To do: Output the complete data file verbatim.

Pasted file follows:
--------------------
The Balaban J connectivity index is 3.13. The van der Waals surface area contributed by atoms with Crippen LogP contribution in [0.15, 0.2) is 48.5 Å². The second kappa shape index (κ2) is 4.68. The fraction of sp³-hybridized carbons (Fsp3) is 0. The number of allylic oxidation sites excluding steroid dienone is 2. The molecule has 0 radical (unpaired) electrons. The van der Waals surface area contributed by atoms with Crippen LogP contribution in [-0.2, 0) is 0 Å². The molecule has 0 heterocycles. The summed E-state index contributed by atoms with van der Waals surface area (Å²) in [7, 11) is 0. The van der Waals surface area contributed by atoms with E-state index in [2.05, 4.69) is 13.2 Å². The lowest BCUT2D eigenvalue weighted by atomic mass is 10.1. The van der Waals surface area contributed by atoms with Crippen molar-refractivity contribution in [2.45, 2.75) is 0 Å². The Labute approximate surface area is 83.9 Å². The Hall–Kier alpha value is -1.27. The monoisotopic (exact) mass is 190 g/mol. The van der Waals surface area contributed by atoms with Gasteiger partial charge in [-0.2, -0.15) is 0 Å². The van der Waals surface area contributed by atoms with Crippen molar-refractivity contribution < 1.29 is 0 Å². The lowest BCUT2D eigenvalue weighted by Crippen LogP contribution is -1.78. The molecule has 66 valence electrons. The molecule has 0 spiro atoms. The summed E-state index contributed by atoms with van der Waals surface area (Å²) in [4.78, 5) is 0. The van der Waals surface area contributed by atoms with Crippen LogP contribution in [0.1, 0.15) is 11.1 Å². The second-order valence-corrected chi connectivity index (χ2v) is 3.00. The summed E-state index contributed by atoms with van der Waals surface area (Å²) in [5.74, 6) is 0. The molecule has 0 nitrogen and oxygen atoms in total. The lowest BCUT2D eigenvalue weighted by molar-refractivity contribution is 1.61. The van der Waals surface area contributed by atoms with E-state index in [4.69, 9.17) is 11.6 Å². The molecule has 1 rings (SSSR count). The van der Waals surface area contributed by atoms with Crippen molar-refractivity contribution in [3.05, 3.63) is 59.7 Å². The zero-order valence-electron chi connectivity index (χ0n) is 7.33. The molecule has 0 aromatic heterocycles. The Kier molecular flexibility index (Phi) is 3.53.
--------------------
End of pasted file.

The Balaban J connectivity index is 3.13. The van der Waals surface area contributed by atoms with Crippen LogP contribution in [0.15, 0.2) is 48.5 Å². The second kappa shape index (κ2) is 4.68. The fraction of sp³-hybridized carbons (Fsp3) is 0. The number of allylic oxidation sites excluding steroid dienone is 2. The molecule has 0 radical (unpaired) electrons. The van der Waals surface area contributed by atoms with Crippen LogP contribution in [-0.2, 0) is 0 Å². The molecule has 0 heterocycles. The summed E-state index contributed by atoms with van der Waals surface area (Å²) in [7, 11) is 0. The van der Waals surface area contributed by atoms with E-state index in [2.05, 4.69) is 13.2 Å². The lowest BCUT2D eigenvalue weighted by atomic mass is 10.1. The van der Waals surface area contributed by atoms with Crippen molar-refractivity contribution in [2.45, 2.75) is 0 Å². The Labute approximate surface area is 83.9 Å². The Hall–Kier alpha value is -1.27. The monoisotopic (exact) mass is 190 g/mol. The van der Waals surface area contributed by atoms with Gasteiger partial charge in [-0.2, -0.15) is 0 Å². The van der Waals surface area contributed by atoms with Crippen molar-refractivity contribution < 1.29 is 0 Å². The lowest BCUT2D eigenvalue weighted by Crippen LogP contribution is -1.78. The molecule has 66 valence electrons. The molecule has 0 spiro atoms. The summed E-state index contributed by atoms with van der Waals surface area (Å²) in [4.78, 5) is 0. The van der Waals surface area contributed by atoms with Crippen LogP contribution in [0.1, 0.15) is 11.1 Å². The second-order valence-corrected chi connectivity index (χ2v) is 3.00. The summed E-state index contributed by atoms with van der Waals surface area (Å²) in [5.74, 6) is 0. The molecule has 0 nitrogen and oxygen atoms in total. The lowest BCUT2D eigenvalue weighted by molar-refractivity contribution is 1.61. The van der Waals surface area contributed by atoms with E-state index in [4.69, 9.17) is 11.6 Å². The molecule has 1 rings (SSSR count). The van der Waals surface area contributed by atoms with Crippen molar-refractivity contribution in [3.05, 3.63) is 59.7 Å². The zero-order valence-electron chi connectivity index (χ0n) is 7.33. The molecule has 0 aromatic heterocycles. The Kier molecular flexibility index (Phi) is 3.53.